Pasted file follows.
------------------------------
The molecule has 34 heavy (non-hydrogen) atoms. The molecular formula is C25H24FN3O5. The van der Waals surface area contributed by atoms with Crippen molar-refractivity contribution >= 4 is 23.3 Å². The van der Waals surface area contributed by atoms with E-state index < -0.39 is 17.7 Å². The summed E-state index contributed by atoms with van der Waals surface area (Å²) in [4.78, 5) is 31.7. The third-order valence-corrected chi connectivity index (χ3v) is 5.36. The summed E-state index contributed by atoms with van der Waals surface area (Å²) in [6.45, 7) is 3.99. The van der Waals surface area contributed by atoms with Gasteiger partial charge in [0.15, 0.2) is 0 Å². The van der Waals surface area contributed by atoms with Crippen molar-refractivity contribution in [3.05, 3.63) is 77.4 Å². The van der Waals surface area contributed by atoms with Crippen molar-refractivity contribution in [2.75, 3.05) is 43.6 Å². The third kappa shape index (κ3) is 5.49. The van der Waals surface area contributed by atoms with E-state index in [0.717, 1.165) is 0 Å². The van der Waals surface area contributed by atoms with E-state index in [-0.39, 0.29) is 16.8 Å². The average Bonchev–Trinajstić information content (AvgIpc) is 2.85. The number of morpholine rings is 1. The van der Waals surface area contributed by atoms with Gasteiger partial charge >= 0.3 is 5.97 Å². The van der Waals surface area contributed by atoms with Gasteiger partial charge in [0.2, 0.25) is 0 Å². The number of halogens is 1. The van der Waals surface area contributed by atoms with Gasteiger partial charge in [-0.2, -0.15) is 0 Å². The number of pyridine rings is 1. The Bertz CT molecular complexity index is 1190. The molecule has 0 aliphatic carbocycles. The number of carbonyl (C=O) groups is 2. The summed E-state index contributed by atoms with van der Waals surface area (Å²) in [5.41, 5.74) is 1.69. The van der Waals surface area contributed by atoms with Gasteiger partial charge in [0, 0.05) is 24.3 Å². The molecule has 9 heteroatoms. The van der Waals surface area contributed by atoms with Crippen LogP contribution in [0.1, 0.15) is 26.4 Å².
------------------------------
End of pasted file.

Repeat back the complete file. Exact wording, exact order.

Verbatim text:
The molecule has 34 heavy (non-hydrogen) atoms. The molecular formula is C25H24FN3O5. The van der Waals surface area contributed by atoms with Crippen molar-refractivity contribution >= 4 is 23.3 Å². The van der Waals surface area contributed by atoms with E-state index < -0.39 is 17.7 Å². The summed E-state index contributed by atoms with van der Waals surface area (Å²) in [4.78, 5) is 31.7. The third-order valence-corrected chi connectivity index (χ3v) is 5.36. The summed E-state index contributed by atoms with van der Waals surface area (Å²) in [6.45, 7) is 3.99. The van der Waals surface area contributed by atoms with Gasteiger partial charge in [0.15, 0.2) is 0 Å². The van der Waals surface area contributed by atoms with Crippen molar-refractivity contribution in [3.05, 3.63) is 77.4 Å². The van der Waals surface area contributed by atoms with Crippen molar-refractivity contribution in [2.75, 3.05) is 43.6 Å². The third kappa shape index (κ3) is 5.49. The van der Waals surface area contributed by atoms with E-state index in [0.717, 1.165) is 0 Å². The van der Waals surface area contributed by atoms with E-state index in [-0.39, 0.29) is 16.8 Å². The average Bonchev–Trinajstić information content (AvgIpc) is 2.85. The number of morpholine rings is 1. The van der Waals surface area contributed by atoms with Gasteiger partial charge >= 0.3 is 5.97 Å². The van der Waals surface area contributed by atoms with Gasteiger partial charge in [0.2, 0.25) is 0 Å². The number of halogens is 1. The van der Waals surface area contributed by atoms with Gasteiger partial charge in [-0.2, -0.15) is 0 Å². The number of pyridine rings is 1. The Bertz CT molecular complexity index is 1190. The molecule has 0 aliphatic carbocycles. The number of carbonyl (C=O) groups is 2. The summed E-state index contributed by atoms with van der Waals surface area (Å²) in [5.41, 5.74) is 1.69. The van der Waals surface area contributed by atoms with Gasteiger partial charge in [0, 0.05) is 24.3 Å². The molecule has 9 heteroatoms. The van der Waals surface area contributed by atoms with Crippen LogP contribution in [0.1, 0.15) is 26.4 Å².